Searle offers two different accounts of the objective intrinsicality of human (and higher animate) intentional states he alleges as the essential difference between the real intentionality of humans and (certain higher) animals, and the counterfeit, "as-if" (or as we should now style it, "merely derivative") intentionality of computers. According to the first sort of account, to say that Karpov has intrinsic intentionality but Deep Thought doesn't is to say that when Karpov considers alternative continuations of play his representational states and actions (some sort of brain states and processes, presumably) represent things (i.e., chess pieces and positions) to him, independently of their representing anything to anyone else: when Deep Thought considers alternate continuations of play, on the other hand, Deep Thought's representational states don't represent chess positions and pieces to Deep Thought at all, but only to it's human observers, designers, and users. On this account, Searle contrasts "intrinsic" to "observer relative" (Searle 1980b, p. 451-452; 1990g, p. 639). Here Searle also says he is "not contrasting ["intrinsic"] with "relational"; and he maintains that thus understood (as contrasting with "observer relative" not "relational") "`intrinsic'... is not a technical term" (Searle 1990g, p. 639). "On this usage," Searle explains,

the paper in front of me is intrinsically ink, but it is not intrinsically meaningful. Meaning is assigned to it by outside users and observers. (Searle 1990g, p. 639)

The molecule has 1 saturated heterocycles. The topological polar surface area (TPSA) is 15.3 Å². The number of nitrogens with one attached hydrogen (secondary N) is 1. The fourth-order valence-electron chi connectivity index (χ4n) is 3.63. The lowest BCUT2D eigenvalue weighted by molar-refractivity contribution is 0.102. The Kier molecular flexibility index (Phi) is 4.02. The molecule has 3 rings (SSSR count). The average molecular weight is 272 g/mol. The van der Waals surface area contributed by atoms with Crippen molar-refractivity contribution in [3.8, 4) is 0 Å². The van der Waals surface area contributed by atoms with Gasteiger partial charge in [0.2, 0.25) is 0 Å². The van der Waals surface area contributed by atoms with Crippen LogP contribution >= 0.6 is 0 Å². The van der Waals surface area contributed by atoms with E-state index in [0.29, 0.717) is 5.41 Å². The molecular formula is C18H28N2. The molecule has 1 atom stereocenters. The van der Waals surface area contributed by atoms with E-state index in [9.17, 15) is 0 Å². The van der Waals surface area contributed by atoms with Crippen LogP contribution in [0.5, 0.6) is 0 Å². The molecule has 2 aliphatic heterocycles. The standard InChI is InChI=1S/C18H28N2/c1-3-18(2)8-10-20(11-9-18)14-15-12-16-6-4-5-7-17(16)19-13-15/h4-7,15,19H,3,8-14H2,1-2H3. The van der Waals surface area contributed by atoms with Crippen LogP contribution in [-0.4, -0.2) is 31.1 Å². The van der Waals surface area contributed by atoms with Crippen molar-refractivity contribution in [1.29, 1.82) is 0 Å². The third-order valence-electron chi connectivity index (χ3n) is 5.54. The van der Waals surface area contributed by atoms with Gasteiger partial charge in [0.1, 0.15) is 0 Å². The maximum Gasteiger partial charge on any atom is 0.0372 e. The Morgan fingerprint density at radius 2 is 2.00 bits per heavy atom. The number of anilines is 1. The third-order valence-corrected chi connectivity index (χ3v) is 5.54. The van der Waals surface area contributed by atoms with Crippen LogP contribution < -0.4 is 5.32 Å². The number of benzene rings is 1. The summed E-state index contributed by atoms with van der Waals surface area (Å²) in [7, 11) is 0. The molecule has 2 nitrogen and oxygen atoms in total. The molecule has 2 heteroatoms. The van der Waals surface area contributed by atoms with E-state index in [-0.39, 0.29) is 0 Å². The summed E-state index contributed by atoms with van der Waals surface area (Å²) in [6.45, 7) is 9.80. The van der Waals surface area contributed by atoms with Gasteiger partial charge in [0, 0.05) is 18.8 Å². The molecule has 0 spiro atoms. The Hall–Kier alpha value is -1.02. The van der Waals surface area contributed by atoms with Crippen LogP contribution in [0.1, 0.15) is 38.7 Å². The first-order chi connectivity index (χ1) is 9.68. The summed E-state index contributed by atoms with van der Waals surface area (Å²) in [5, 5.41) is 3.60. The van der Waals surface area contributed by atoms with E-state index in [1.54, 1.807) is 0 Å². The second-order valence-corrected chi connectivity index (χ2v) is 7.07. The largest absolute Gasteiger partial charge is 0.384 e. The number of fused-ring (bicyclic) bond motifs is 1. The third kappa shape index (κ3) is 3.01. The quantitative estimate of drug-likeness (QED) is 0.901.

To hazard another, "nontechnical," example, of a nonsemantic observer-relative property, the little yellow flowers on the lawn are intrinsically dandelions, but not intrinsically weeds. Being a weed is "in the eye of the beholder" (Searle 1990g, p. 637) in a way (or to a degree) that being a dandelion is not.{9}

On the other sort of account of intrinsicality which Searle sometimes gives, as when he says "To say they are intrinsic is just to say that the states and events really exist ... in the agents" (Searle 1984, p. 4), however, it seems that "intrinsic" does contrast with "relational" and does bear roughly the technical philosophical sense Harman articulates. In this sense, "A feature of a thing is intrinsic to that thing if the thing has that feature by virtue of the way the thing is in itself and apart from its relations to other things" (Harman 1990, p. 607). Similarly, when Searle opposes Putnam's (1975) dictum that "Meaning [and as a consequence beliefs, desires, etc.] ain't in the head" with his own assertion that "Intentional states are entirely constituted by their Intentional content and their psychological mode, both of which are in the head" (Searle 1983, p. 208: my emphasis), once again "relational" seems the operative contrast, since Putnam's argument is designed to show that meaning is relational. Notice that being a dandelion (as opposed to being a weed) seems to depend entirely on the internal structural properties of the plant; so being a dandelion seems an intrinsic property in this second (nonrelational) sense also. Likewise, I suppose for Searle's own example of the type being intrinsically ink: being ink depends entirely on the internal, chemical content of the type, and so being ink seems intrinsic in the nonrelational sense as well. How do we reconcile these accounts?